GeNet Working Papers
September 1, 2005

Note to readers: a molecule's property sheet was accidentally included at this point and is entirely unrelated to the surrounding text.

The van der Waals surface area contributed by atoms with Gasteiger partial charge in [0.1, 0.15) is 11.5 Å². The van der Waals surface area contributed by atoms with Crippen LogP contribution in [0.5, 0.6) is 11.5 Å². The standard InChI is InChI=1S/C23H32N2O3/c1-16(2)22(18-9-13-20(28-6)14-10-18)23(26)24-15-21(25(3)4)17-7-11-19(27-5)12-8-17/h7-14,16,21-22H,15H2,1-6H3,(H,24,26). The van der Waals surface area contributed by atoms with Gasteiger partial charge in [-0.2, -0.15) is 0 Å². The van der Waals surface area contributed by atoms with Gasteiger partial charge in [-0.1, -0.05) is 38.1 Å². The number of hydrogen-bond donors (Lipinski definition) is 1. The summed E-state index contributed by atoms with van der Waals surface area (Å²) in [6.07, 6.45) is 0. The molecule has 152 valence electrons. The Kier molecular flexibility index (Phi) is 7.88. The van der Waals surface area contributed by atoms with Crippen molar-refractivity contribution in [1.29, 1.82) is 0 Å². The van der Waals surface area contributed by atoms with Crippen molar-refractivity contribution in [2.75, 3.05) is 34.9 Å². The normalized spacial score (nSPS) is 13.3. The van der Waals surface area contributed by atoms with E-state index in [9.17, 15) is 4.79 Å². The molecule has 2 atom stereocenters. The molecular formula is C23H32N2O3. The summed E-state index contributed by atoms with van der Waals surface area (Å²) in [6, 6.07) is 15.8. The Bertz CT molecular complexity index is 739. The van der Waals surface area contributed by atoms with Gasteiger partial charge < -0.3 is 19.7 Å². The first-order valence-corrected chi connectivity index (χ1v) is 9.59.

In this paper we examine the British public’s perceptions of age at the beginning of the new Millennium. While ageing is a topic that commands considerable political and policy attention there is surprisingly little empirical research on perceptions of age across the life course. Using both quantitative and qualitative analysis of data from the British Household Panel Study, a representative sample of adults in Britain, we examine how age, gender, education, and income shape people’s perceptions of age and subjective wellbeing. We investigate the similarities and differences, within and across age-groups, in how people perceive the (dis)advantages of age. Not surprisingly, we find that health (including mentions of ageing bodies) is the most common domain cited in terms of disadvantages of the ageing process. In terms of advantages, the most frequent mentions concern freedom and experience. Freedom is cited particularly by younger and older respondents; whereas mentions of experience are rare among those age groups and peak among those in their forties. More generally, we find a disjuncture between the upbeat messages that positive ageing initiatives seek to propagate and way the public perceive the ageing process. We also find a more pronounced negative relationship between age and quality of life, than life satisfaction measures indicate. As expected, resources matter in terms of the benefits associated with stage of life. However, we find no support for widespread claims of a gender double standard of ageing. Our research contributes to the growing field of the sociology of age, which has been somewhat less theorised and well researched than the sociology of ageing, or gerontology. We contend that positive ageing is relevant across the life course, not just in later life.